gave an illustrated address discus-
Pan-Americanism has not achieved
defense of the Western Hemisphere
or created proper economic condi-
tions in any of the 21 nations, the
University affirmative composed of
Matthew Zipple, '42Ed, and Phillip
Levi '41, argued in the varsity debate
with Morris Brown College yester-
Robert Brown and L. Sylvester
Odon representing the Atlanta school
argued that the permanent union ad-
vocated by the affirmative for the
Western Hemisphere was impracti-
cal and has many disadvantages.
Social and cultural differences, fun-
demental antagonisms and the exis-
tenct of non-democratic nations
among the Latin American countries
would hinder such a project the nega-
tive maintained. The very existence
of these disadvantages should form
the incentive to create a permanent
union, the University. affirmative
Free trade within the hemisphere
would bring about the reallocation of
resources, greater military safety for
the United States, and a better stand-
ard of living throughout the Amer-
icas. These were the advantages
claimed by the affirmation for their
sing several hydroelectric plants
which have been built by the govern-
ment in the south and the northwest.
Those who were initiated were
Charles B. Armstrong, '42E, of Grosse.
Pointe; Arthur W. Clifford, '42E, of
Schenectady, N. Y.; George D. Got-
schall, '42E, of Cleveland Heights.
port, and Harper H. Hull, '42E, of
Ohio; Grant E. Hagen, '42E, of North-
Others were Thomas R. Kohler,
'42E, of Royal Oak; Joseph O. Lee,
'42E. of Nanaimo, British Columbia,
Can.; Philip Mandel, '42E, of Nor-
wich, Conn.; Robert E. Miller, '42E,
of Bradford, Pa., and Kenneth M.
Nelson, '42E, of Westfield. N.J.
The list continues with Ray B.
Powell, '42E, of Lewiston, N. Y.; John
S. Pierson, '41E, of Saginaw; Ger-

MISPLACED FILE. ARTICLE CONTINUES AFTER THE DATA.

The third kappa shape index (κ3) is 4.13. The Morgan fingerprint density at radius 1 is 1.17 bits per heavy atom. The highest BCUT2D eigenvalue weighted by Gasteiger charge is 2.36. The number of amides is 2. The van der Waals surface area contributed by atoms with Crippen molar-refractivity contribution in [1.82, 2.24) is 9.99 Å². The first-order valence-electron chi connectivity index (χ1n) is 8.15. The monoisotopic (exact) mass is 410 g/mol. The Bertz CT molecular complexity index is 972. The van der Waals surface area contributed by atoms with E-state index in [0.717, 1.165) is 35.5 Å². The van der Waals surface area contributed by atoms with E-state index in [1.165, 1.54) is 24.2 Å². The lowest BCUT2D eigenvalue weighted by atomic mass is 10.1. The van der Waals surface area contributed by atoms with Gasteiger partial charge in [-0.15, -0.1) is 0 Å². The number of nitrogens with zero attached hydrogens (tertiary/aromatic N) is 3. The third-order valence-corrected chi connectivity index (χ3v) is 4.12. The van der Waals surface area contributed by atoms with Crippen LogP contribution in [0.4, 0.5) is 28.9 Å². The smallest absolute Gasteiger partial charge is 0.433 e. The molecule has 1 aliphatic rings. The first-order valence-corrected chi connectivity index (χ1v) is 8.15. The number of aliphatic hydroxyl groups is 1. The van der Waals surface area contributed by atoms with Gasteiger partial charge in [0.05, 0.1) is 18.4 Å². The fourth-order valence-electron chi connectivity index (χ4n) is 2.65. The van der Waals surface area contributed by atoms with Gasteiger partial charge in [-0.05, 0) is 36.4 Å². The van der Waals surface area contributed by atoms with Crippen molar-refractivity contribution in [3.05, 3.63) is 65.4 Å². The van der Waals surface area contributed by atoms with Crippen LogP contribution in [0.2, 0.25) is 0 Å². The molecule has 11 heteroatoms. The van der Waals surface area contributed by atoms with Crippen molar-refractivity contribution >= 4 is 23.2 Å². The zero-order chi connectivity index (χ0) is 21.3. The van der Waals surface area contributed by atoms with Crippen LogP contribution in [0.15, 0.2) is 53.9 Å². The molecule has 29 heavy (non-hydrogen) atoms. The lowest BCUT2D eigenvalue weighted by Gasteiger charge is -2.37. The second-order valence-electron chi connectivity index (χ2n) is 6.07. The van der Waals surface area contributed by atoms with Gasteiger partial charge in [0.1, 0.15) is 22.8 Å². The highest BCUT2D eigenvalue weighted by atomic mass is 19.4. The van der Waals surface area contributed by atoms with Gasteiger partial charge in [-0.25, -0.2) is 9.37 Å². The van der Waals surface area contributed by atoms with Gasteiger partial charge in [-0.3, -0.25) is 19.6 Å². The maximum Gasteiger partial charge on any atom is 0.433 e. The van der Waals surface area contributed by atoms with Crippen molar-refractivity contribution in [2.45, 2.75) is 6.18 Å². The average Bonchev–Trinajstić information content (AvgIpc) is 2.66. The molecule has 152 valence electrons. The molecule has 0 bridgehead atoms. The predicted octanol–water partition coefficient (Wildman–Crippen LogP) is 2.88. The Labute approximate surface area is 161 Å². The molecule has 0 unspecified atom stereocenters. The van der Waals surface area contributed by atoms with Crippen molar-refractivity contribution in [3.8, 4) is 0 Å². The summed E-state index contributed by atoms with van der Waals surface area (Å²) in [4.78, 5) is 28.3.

aid Stern. '42E, of Ann Arbor; Nor-
man C. Taylor, '42E, of Elmira, N.Y.,
and Ray A. Tritlen,''42E, of Utica,
Lloyd Vroman, '42E, of Alpena;
Robert T. Wallace, '42E, of Rochester,
N.Y.; Donald R. Whitney, '42E, of
Trenton. N.J.; Alexander C. Willkie,
42E, of Port Waschington, N. Y., and
Leon R: Wosika, '41E, of El Paso,
Tex., conclude the list of initiates.
Glee Club Soloist
For Glee Club
Erwin Scherdt and Jack Osse-
waarde will be soloists of the annual
spring concert of the Varsity Glee
Club at 8:15 tomorrow in Hill Audi-
Scherdt, a student of voice under
Hardin Van Dursen of the University
School of Music, will take the solo
part of "Ballad for Americans" and
will sing another solo, "Whene'er
You Walk," by Hendel. Scherdt, who
resides in Ann Arbor, has become
well-known through radio, recital,
concert and church appearances. He
is soloist in the First Presbyterian
Ossewaarde, the accompanist and
assistant director of the glee club,
will be heard in piano improvisations
on any theme that the audience se-
lects. He is a graduate student in
the School of Music and organist and
choirmaster of the First Baptist
Under the direction of Prof. David
Mattern, the club will sing a diver-